Bitter cold, howling winds and aftershocks rang in the new year for the tens of thousands of residents made homeless by the devastating earthquake in southeastern Iran. A memorial service will be held Thursday for the estimated 30,000 people killed in the deadly quake.
For tens of thousands of residents made homeless by last Friday's deadly earthquake in the southeastern Iranian city of Bam, the new year began with a series of aftershocks.
U.N. officials say less than half of the original population of 103,000 was left in Bam. The remainder were either dead, in hospitals, missing or had left town.
For those who have remained, most are huddling in tents and in front of fires trying to stay warm in freezing temperatures as they contemplate their futures and deal with the emotional toll caused by the enormity of the disaster.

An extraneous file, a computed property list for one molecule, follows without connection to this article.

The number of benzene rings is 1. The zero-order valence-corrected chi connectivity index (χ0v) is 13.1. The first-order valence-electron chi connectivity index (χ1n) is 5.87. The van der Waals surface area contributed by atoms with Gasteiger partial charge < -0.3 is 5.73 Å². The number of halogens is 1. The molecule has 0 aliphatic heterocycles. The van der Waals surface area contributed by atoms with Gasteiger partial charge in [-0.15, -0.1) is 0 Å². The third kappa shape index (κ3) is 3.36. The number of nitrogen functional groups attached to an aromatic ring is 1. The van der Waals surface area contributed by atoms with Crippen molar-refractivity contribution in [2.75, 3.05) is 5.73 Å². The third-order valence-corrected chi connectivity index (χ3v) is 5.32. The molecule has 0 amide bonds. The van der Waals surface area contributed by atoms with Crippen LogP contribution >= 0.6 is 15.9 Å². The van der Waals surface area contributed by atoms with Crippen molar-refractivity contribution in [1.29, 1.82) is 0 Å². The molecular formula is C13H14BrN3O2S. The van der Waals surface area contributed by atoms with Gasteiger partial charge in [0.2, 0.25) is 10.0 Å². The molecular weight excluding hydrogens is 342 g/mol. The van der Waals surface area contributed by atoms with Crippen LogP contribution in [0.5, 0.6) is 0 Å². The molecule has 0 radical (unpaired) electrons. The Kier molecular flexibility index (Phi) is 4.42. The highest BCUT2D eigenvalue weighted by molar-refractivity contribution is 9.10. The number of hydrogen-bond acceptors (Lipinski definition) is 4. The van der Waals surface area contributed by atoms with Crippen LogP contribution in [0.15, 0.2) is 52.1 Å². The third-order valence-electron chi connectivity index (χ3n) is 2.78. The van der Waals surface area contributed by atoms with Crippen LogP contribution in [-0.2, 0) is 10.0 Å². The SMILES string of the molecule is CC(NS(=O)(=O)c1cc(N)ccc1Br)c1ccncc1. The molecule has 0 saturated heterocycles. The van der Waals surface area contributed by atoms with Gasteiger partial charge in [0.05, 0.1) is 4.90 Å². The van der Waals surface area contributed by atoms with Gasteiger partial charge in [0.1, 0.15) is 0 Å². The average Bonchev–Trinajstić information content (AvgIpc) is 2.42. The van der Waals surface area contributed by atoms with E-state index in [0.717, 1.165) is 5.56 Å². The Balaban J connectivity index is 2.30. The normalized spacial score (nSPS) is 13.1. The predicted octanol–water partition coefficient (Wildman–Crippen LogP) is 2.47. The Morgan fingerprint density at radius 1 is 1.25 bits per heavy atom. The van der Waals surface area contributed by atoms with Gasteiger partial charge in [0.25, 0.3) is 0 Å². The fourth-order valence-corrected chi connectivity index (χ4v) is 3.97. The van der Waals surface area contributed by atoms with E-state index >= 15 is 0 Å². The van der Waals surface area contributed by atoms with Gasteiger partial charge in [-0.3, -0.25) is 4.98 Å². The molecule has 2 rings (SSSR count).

U.N. workers have said about 90 percent of Bam's buildings were either destroyed or damaged by Friday's temblor.
Thursday, Iran's Supreme Leader Ayatollah Ali Khamenei was scheduled to hold a memorial service in Bam for those killed in the deadly quake. At least 30,000 people lost their lives when the ancient city was flattened by the temblor.
On New Year's eve, Iranian Foreign Minister Kamal Kharrazi thanked and praised the estimated 1,700 foreign aid workers who rushed to the flattened city from 60 countries. Mr. Kharrazi said Iran would never forget their efforts which he said proved that despite terrorism and violence, the jewel of humanity still exists.
Among the aid workers is a medical team of 80 U.S. doctors, nurses and paramedics who have set up a field hospital in the center of Bam.
American doctors were quoted as saying they have been warmly welcomed by Iranian citizens.
The United States broke ties with Iran following the 1979 Islamic revolution. However, U.S. officials have announced that banking restrictions on Iran were being temporarily suspended to help speed the flow of humanitarian assistance to the quake damaged city.